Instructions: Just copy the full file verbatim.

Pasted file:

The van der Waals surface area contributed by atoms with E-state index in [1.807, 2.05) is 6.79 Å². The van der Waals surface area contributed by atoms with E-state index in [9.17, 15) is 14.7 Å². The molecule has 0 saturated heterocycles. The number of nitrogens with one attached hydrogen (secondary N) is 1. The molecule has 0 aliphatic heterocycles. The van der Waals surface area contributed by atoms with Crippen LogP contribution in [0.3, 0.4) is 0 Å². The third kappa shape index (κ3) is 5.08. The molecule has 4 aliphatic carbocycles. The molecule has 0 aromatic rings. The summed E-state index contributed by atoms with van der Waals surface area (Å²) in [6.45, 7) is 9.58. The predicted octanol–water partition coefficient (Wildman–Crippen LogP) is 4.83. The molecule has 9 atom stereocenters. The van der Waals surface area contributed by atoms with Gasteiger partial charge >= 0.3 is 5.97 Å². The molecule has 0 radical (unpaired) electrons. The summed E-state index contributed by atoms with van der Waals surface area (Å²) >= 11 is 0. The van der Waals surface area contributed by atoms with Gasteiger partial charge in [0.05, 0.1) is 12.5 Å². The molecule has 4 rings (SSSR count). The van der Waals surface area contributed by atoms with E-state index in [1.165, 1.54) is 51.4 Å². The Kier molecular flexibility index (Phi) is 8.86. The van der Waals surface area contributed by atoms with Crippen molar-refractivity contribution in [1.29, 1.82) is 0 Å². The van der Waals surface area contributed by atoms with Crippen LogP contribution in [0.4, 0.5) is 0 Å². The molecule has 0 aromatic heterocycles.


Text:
The van der Waals surface area contributed by atoms with E-state index in [1.807, 2.05) is 6.79 Å². The van der Waals surface area contributed by atoms with E-state index in [9.17, 15) is 14.7 Å². The molecule has 0 saturated heterocycles. The number of nitrogens with one attached hydrogen (secondary N) is 1. The molecule has 0 aliphatic heterocycles. The van der Waals surface area contributed by atoms with Crippen LogP contribution in [0.3, 0.4) is 0 Å². The third kappa shape index (κ3) is 5.08. The molecule has 4 aliphatic carbocycles. The molecule has 0 aromatic rings. The summed E-state index contributed by atoms with van der Waals surface area (Å²) in [6.45, 7) is 9.58. The predicted octanol–water partition coefficient (Wildman–Crippen LogP) is 4.83. The molecule has 9 atom stereocenters. The van der Waals surface area contributed by atoms with Gasteiger partial charge >= 0.3 is 5.97 Å². The molecule has 0 radical (unpaired) electrons. The summed E-state index contributed by atoms with van der Waals surface area (Å²) >= 11 is 0. The van der Waals surface area contributed by atoms with Gasteiger partial charge in [0.05, 0.1) is 12.5 Å². The molecule has 4 rings (SSSR count). The van der Waals surface area contributed by atoms with E-state index in [1.165, 1.54) is 51.4 Å². The Kier molecular flexibility index (Phi) is 8.86. The van der Waals surface area contributed by atoms with Crippen molar-refractivity contribution in [1.29, 1.82) is 0 Å². The van der Waals surface area contributed by atoms with Crippen LogP contribution in [0.4, 0.5) is 0 Å². The molecule has 0 aromatic heterocycles.